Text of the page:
Even though Scotland got their match, Canada didn't, nor did Namibia, nor did Italy, nor did the All Blacks, England, and France. But what you simply can't escape out of this whole exercise is the damage that rugby has done to itself.
No, Scotland won't be calling in the lawyers, but they along with a number of the other teams were, and some still are, quite rightly pretty ropeable.
No, Namibia playing Canada was not going to change anything. But that's not the point, that was never the point. This is the sport's global showpiece and the chasm in it was laid bare with the cancellations. Italy have gone home heartbroken.
Comments have been made about some of the heavyweight teams, namely the All Blacks who, it has been suggested by more than one participant, are treated differently and are viewed differently. The inference is Scotland were potentially collateral damage that the organisers could have lived with, whereby the All Blacks simply could not have been.
• Typhoon Hagibis' trail of destruction: 19 dead and dozens missing
• Typhoon Hagibis: Death toll in Japan climbs to 35 after storm unleashes widespread flooding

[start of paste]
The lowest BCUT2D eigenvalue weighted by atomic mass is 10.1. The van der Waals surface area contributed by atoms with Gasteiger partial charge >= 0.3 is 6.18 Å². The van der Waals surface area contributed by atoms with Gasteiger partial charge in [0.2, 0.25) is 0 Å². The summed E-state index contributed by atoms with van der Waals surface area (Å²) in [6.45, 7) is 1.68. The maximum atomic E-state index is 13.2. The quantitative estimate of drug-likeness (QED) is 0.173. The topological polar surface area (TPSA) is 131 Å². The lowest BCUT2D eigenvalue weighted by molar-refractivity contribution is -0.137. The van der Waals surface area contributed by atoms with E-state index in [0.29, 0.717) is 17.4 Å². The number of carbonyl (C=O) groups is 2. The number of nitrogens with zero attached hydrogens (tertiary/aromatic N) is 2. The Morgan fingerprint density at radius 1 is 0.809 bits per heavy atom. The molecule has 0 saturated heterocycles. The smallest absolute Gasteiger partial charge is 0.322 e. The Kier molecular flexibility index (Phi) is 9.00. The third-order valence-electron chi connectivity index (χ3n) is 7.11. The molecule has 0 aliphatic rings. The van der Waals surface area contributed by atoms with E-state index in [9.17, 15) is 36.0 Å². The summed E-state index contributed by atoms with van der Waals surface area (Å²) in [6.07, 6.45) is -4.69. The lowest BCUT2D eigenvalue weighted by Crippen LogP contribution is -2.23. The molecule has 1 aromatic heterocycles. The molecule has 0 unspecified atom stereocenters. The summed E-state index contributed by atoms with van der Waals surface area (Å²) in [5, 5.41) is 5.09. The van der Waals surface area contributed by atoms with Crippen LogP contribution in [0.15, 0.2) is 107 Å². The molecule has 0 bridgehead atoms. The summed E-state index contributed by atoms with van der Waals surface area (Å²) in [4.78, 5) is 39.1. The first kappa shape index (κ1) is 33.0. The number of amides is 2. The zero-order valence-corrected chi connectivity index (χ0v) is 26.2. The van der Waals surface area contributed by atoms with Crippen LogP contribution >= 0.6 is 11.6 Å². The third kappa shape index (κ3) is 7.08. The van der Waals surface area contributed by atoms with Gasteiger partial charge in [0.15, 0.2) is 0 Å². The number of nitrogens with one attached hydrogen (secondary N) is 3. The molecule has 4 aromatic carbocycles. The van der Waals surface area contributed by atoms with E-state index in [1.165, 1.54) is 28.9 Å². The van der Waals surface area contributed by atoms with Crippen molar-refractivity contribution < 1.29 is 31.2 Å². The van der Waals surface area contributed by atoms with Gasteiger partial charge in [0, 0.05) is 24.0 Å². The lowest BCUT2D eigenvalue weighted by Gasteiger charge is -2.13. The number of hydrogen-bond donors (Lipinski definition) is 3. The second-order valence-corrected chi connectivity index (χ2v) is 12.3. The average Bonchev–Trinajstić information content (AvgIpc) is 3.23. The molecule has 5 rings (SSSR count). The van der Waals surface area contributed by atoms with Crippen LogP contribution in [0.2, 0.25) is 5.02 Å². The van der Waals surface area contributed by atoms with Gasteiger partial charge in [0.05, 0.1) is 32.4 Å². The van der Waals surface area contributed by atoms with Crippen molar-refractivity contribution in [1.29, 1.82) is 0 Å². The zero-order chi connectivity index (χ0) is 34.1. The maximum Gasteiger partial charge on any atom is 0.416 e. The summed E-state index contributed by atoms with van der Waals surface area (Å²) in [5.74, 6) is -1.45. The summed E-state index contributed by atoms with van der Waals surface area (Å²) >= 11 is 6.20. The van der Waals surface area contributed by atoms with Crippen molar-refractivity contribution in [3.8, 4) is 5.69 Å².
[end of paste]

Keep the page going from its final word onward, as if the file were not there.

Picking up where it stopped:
• Typhoon Hagibis wreaks devastation in Japan - seven dead, 15 missing
• Typhoon Hagibis: Tokyo braces for 'worst typhoon in 60 years'
Namibia and Canada, who cares? Well once again we go back to the whole point of a world championship: everyone has to play. It's part of putting on such an event. When a sport spends the weekend with its very members firing salvos, that's a look you're wanting to avoid at all costs, and they failed to do that.
As much as the organisers might have loved the idea of Japan as hosts, they can't escape the risk they took in making the call. Especially when they knew the risks were real, the weather wasn't unheard of, it didn't come out of nowhere.
And because they never really addressed the so-called promises early on over contingencies, they have left too many with a bad taste over the handling.
The All Blacks would have got a gold-plated charter plane was one of the best lines. But as clever as it was, it still didn't disguise the anger that drove it.
The way the game progresses is everyone gets the same deal. All sides play all games, and out of that experience some shine, and some don't. But it's a true register and assessment of the game: its value and advances it's achieved. It's a complete experience designed to showcase the sport, and grow the connection between countries and their fans.
When we win, all this will be forgotten. But Italy won't forget, I doubt Scotland will, nor Namibia and Canada.
As much as the organisers want to throw their hands in the air and talk about the weather, they're the ones that put the whole thing in Japan. And they're the ones despite a lot of assurances, who didn't deliver a fair playing field to all of those that qualified to be there.